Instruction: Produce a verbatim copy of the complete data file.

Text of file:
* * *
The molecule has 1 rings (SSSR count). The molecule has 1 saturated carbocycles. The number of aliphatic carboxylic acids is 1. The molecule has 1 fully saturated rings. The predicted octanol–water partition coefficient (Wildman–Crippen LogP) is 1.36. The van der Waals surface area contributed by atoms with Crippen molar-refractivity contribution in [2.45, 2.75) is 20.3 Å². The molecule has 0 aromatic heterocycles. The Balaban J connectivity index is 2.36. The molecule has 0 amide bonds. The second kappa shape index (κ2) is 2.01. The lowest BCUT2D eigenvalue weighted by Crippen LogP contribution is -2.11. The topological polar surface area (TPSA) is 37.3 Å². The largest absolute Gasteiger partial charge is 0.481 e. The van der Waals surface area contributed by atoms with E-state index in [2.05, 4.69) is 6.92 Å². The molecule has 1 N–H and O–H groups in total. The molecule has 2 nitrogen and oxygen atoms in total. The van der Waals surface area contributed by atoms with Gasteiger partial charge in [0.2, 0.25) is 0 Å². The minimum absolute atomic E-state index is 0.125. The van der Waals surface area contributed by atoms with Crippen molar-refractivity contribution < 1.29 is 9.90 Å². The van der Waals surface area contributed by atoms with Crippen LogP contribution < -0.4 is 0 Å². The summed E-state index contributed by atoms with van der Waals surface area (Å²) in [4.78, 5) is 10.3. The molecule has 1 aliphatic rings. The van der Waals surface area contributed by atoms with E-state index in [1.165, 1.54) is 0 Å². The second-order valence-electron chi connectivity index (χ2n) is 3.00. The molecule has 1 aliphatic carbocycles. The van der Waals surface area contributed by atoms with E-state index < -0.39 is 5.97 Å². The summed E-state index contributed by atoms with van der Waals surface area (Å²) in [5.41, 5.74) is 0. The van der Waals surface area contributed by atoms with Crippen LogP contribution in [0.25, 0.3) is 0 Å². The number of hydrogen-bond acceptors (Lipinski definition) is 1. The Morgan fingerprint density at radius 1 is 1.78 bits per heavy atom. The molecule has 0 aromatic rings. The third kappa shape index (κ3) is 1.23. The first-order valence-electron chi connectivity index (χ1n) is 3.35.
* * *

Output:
The molecule has 1 rings (SSSR count). The molecule has 1 saturated carbocycles. The number of aliphatic carboxylic acids is 1. The molecule has 1 fully saturated rings. The predicted octanol–water partition coefficient (Wildman–Crippen LogP) is 1.36. The van der Waals surface area contributed by atoms with Crippen molar-refractivity contribution in [2.45, 2.75) is 20.3 Å². The molecule has 0 aromatic heterocycles. The Balaban J connectivity index is 2.36. The molecule has 0 amide bonds. The second kappa shape index (κ2) is 2.01. The lowest BCUT2D eigenvalue weighted by Crippen LogP contribution is -2.11. The topological polar surface area (TPSA) is 37.3 Å². The largest absolute Gasteiger partial charge is 0.481 e. The van der Waals surface area contributed by atoms with E-state index in [2.05, 4.69) is 6.92 Å². The molecule has 1 N–H and O–H groups in total. The molecule has 2 nitrogen and oxygen atoms in total. The van der Waals surface area contributed by atoms with Gasteiger partial charge in [0.2, 0.25) is 0 Å². The minimum absolute atomic E-state index is 0.125. The van der Waals surface area contributed by atoms with Crippen molar-refractivity contribution < 1.29 is 9.90 Å². The van der Waals surface area contributed by atoms with Crippen LogP contribution < -0.4 is 0 Å². The summed E-state index contributed by atoms with van der Waals surface area (Å²) in [4.78, 5) is 10.3. The molecule has 1 aliphatic rings. The van der Waals surface area contributed by atoms with E-state index in [1.165, 1.54) is 0 Å². The second-order valence-electron chi connectivity index (χ2n) is 3.00. The molecule has 1 aliphatic carbocycles. The van der Waals surface area contributed by atoms with E-state index < -0.39 is 5.97 Å². The summed E-state index contributed by atoms with van der Waals surface area (Å²) in [5.41, 5.74) is 0. The van der Waals surface area contributed by atoms with Crippen LogP contribution in [0.25, 0.3) is 0 Å². The number of hydrogen-bond acceptors (Lipinski definition) is 1. The Morgan fingerprint density at radius 1 is 1.78 bits per heavy atom. The molecule has 0 aromatic rings. The third kappa shape index (κ3) is 1.23. The first-order valence-electron chi connectivity index (χ1n) is 3.35.